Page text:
The contraception mandate does not violate the rights of religious employers under either the Religion Clauses of the First Amendment or the Religious Freedom Restoration Act. The mandate is a “religiously neutral, generally applicable” law that does not discriminate against religious employers, does not entangle government in disputes about theology or internal church governance, and does not “substantially” burden the free exercise of religion by nonexempt religious employers. The mandate is additionally justified as the least restrictive means of protecting compelling government interests in public health and gender equity. Finally, while all these conclusions apply fully to religious nonprofit organizations, they apply with special force to religious owners of for-profit businesses operating in commercial markets.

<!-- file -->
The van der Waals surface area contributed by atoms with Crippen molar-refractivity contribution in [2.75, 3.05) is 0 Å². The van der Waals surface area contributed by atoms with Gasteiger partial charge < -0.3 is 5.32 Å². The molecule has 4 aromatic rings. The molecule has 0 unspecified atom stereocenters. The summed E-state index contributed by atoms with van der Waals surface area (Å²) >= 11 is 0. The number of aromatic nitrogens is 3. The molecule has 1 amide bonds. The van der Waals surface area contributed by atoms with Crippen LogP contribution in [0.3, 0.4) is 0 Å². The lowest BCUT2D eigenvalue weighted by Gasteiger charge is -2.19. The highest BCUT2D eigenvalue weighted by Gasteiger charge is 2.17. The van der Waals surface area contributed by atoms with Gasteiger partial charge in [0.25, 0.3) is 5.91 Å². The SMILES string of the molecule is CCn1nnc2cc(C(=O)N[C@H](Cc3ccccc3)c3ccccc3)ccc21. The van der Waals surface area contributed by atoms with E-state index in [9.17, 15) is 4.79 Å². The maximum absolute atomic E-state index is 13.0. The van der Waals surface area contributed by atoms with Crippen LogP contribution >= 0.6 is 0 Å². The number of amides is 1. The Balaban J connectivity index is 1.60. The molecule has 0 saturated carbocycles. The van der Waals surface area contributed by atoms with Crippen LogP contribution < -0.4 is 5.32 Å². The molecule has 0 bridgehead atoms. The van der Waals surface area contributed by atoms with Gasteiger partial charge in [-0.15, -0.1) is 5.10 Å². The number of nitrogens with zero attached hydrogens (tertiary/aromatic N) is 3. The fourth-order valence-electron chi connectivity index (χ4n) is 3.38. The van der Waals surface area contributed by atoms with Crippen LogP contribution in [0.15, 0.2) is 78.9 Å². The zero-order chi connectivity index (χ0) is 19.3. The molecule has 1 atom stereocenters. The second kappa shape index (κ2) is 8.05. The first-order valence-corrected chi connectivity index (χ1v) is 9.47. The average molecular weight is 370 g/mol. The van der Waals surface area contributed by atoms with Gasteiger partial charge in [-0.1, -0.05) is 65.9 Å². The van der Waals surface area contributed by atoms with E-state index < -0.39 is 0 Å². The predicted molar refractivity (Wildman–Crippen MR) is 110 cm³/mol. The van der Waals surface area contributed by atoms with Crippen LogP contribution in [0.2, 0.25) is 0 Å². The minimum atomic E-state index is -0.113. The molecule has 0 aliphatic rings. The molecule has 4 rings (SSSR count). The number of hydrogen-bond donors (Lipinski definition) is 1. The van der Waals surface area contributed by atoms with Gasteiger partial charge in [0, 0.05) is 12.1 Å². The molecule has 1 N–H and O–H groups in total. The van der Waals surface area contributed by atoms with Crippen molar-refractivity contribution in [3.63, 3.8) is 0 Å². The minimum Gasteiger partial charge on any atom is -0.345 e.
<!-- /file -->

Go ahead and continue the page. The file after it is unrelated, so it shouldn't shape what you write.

November 13, 2012 in Congress, Contraception, Religion and Reproductive Rights, Scholarship and Research | Permalink | Comments (0) | TrackBack (0)
Monday, November 12, 2012
Eric Engle on U.S. and German Surrogacy Law
Eric Engle (Humboldt University of Berlin – Faculty of Law) has posted Eizellenspende & Leihmutterschaft: Eine Rechtsvergleichung: Zweisprachig (Egg Donation and Surrogate Mothers: A Legal Comparison: Bi-Lingual) on SSRN. Here is the abstract:
Dieser Aufsatz ist
zweisprachig. Er vergleicht U.S. amerikanisches Recht mit dem Deutschen im
Bezug auf der Leihmutterschaft und Eizellenspende. Der rechtsvergleichende
Wortschatz die ich hier vorstelle ist genau und richtig.
The topic is egg donation and surrogate motherhood. The U.S. and German law in this field are fairly different, so the comparative topic is scientifically useful.